Dinner seemed well overdue when we got there;  the long day was starting to catch up with me, so a simple choice of three items for starters and then again for mains eased the usually complicated process of deciding between, excessive eating and satisfying my desire to eat awesome Aussie red meat everywhere I go.

End of day location: Heron Island

Distance travelled: 75kms

Location: Heron Island

Weather: Grey clouds, strong winds, light rain. Not exactly the weather for a tropical island paradise!

Sunrise didn’t happen; not as I wanted it to anyway. Grey clouds all around aren’t the best omen for quality diving. Let’s get the blood pumping then – Bre and I left the comfy room and headed out onto the beach for a lap of the island. At 1.8kms round the outside, it’s a great way to settle the breakfast and immerse yourself in island life by taking in the flora and fauna, which thrives here. The White and Grey Egrets are my morning favourite and look to be such glum things – as though it’s been raining everyday of their lives. At the windward side of the island it becomes clear to see how these sand covered cays become islands over hundreds of years…here’s a summary:

  • Coral forms an underwater bommie or reef
  • Sand piles up on the obstruction gradually forming a small cay
  • Sea birds rest and use it as a new island and toilet dropping seeds on the surface
  • Seeds root and bind the surface together allowing more creepers and plants to establish
  • Bushes and trees eventually grow providing habitat for all forms of life
  • An island is made!!

When you walk around an island such as this you can see exactly why it all happens too, pumice stone from volcanic activity across the ocean washes up on the tide line along with a huge range of seeds in all shapes and sizes – if I was a seed I’d setup home here for sure. Mangroves being a particular favourite with their love for mud and sand and their ability to root in saltwater situations.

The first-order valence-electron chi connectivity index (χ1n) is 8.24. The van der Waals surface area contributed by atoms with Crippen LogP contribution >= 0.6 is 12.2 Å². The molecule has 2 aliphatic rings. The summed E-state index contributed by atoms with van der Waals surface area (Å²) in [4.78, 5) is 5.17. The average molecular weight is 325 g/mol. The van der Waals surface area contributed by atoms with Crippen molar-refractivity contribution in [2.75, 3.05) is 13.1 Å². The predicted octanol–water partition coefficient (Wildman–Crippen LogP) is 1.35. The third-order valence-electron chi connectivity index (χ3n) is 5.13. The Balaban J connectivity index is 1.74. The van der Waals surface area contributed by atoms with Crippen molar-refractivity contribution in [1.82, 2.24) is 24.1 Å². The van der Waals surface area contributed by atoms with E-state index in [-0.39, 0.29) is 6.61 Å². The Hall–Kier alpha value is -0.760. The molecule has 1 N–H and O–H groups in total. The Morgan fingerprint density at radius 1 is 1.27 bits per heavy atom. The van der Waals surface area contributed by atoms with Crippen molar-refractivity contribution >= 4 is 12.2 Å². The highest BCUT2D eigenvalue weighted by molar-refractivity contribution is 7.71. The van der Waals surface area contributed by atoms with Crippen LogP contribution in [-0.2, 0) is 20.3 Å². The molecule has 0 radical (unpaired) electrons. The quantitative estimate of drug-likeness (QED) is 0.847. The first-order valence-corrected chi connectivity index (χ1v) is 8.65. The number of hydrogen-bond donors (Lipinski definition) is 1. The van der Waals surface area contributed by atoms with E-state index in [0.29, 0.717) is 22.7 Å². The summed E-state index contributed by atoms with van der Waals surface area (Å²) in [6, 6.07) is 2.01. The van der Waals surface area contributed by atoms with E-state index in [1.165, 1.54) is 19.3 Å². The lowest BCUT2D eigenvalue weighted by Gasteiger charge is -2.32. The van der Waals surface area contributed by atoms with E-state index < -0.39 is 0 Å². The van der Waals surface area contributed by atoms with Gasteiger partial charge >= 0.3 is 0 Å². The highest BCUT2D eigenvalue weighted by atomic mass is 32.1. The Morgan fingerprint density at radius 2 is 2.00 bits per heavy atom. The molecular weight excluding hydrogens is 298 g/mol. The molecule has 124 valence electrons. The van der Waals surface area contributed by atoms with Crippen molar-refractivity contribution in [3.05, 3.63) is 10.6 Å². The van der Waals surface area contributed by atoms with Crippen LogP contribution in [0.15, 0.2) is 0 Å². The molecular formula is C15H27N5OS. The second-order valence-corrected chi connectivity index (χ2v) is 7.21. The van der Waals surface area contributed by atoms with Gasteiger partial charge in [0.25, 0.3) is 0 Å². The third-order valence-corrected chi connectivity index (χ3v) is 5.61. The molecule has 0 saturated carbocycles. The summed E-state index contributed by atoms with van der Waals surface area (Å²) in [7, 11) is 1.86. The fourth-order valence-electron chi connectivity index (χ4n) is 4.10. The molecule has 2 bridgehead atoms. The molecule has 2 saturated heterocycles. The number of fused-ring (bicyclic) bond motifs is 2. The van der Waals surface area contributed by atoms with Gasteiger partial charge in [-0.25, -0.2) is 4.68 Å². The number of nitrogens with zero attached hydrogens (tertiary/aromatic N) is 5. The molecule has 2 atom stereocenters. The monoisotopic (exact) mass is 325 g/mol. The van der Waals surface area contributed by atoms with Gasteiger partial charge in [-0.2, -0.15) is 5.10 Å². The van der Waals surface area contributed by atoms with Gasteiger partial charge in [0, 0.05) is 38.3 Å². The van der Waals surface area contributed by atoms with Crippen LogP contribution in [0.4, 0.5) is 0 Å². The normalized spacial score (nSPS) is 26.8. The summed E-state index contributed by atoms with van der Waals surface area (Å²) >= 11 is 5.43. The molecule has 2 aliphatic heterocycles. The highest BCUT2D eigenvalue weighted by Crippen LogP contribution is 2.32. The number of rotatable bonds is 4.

Dive time finally and a chance to test out my lovely new dive gear, which I’ve been dying to get wet for the last few weeks; the promise of manta rays, turtles and sharks running through my head as I climbed aboard our dive boat anxious to get in the water to see what was on offer.

One of the dive boats

Heron’s dive boat

“Follow the anchor line down and I’ll meet you at the bottom” our divemaster said, a quick squeeze of the air release on my BCD (buoyancy control device) and down I sank, dropping 12m to the ocean floor scanning the horizon for any aquatic beauties. Didn’t take long either – a green turtle gently propelling itself out of sight behind a bommie, the first to be spotted. The first of six we’d see today but the elusive rays staying well out of sight even though the dives before and after ours spotted them….funny how that happens or is it just a sales pitch!?!

Forty minutes flew by, Bre had been huffing air like a whale and her dive computer showed limited supplies so we headed to the surface, got out of our gear and tried to warm up in the sunlight…the difference in water temperature here noticeable at 19°c compared to the 23°c of the Whitsundays.

Preparing to dive the Heron Bommie

Ready for an underwater adventure

Hopefully tomorrow the sun will come out for real as we have two dives in the morning, today was a little disappointing. Rolling ocean swell and grey skies reduced the visibility with the bottom being stirred up limiting our chances of seeing everything we’d come to witness – I only hope the wind and swell are in the right direction tomorrow to give us a chance to dive at Heron Bommie, described by Lonely Planet as “The Best Fish Dive on the Great Barrier Reef,” an area which has had almost every film, documentary and story about the reef shot here.

Total for today’s dive: 7.5/10 just above average.

Day Two’s diving was altogether different. The wind dropped off, the skies cleared and the sun shone through the ocean illuminating the reef below and its inhabitants – this is exactly what I wanted, a chance to see the multitude of fish and marine life up close so that filming it would be not just a rewarding process for me but also for you the viewer. It’s be easy to bang on for ages about quite how good the fishes were but instead I’ve put together a little video, which will allow you to see for yourselves, so please sit back and enjoy the Heron Island compilation of the two days we spent above and below the water:

Total for today’s dives: 9.5/10 almost perfect – just one Manta Ray would have been good that’s all!

Location: Heron Island

Distance travelled: 5kms by boat, 500m diving.